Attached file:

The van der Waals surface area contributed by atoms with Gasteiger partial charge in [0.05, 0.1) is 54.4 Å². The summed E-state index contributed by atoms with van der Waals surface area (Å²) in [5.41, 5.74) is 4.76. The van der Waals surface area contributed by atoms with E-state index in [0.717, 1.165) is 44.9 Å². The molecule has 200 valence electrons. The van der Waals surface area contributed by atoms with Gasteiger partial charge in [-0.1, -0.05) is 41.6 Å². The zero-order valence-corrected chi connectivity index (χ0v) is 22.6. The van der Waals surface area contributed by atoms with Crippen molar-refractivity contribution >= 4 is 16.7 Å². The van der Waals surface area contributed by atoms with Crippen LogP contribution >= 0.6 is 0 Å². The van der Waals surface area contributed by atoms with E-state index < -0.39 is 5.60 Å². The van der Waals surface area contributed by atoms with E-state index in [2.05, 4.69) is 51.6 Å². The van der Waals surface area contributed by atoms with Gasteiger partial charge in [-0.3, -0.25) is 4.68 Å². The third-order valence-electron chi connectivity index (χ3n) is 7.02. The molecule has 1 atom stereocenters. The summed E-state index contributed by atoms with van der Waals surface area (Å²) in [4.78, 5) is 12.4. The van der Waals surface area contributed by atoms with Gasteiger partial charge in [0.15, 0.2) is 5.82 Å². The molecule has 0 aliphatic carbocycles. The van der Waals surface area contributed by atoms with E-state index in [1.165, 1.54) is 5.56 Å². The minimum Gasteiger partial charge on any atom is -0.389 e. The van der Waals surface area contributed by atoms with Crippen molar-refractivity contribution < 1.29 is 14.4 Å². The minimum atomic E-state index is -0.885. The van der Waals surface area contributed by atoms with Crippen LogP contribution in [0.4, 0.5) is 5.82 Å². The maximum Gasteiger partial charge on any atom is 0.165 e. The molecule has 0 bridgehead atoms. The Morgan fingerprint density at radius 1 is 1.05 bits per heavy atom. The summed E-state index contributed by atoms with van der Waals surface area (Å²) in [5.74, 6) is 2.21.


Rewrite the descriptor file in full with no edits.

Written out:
The van der Waals surface area contributed by atoms with Gasteiger partial charge in [0.05, 0.1) is 54.4 Å². The summed E-state index contributed by atoms with van der Waals surface area (Å²) in [5.41, 5.74) is 4.76. The van der Waals surface area contributed by atoms with E-state index in [0.717, 1.165) is 44.9 Å². The molecule has 200 valence electrons. The van der Waals surface area contributed by atoms with Gasteiger partial charge in [-0.1, -0.05) is 41.6 Å². The zero-order valence-corrected chi connectivity index (χ0v) is 22.6. The van der Waals surface area contributed by atoms with Crippen molar-refractivity contribution >= 4 is 16.7 Å². The van der Waals surface area contributed by atoms with Crippen LogP contribution >= 0.6 is 0 Å². The van der Waals surface area contributed by atoms with E-state index < -0.39 is 5.60 Å². The van der Waals surface area contributed by atoms with E-state index in [2.05, 4.69) is 51.6 Å². The van der Waals surface area contributed by atoms with Gasteiger partial charge in [-0.3, -0.25) is 4.68 Å². The third-order valence-electron chi connectivity index (χ3n) is 7.02. The molecule has 1 atom stereocenters. The summed E-state index contributed by atoms with van der Waals surface area (Å²) in [4.78, 5) is 12.4. The van der Waals surface area contributed by atoms with Gasteiger partial charge in [0.15, 0.2) is 5.82 Å². The molecule has 0 aliphatic carbocycles. The van der Waals surface area contributed by atoms with E-state index in [1.165, 1.54) is 5.56 Å². The minimum Gasteiger partial charge on any atom is -0.389 e. The van der Waals surface area contributed by atoms with Crippen molar-refractivity contribution < 1.29 is 14.4 Å². The minimum atomic E-state index is -0.885. The van der Waals surface area contributed by atoms with Crippen LogP contribution in [0.4, 0.5) is 5.82 Å². The maximum Gasteiger partial charge on any atom is 0.165 e. The molecule has 0 bridgehead atoms. The Morgan fingerprint density at radius 1 is 1.05 bits per heavy atom. The summed E-state index contributed by atoms with van der Waals surface area (Å²) in [5.74, 6) is 2.21.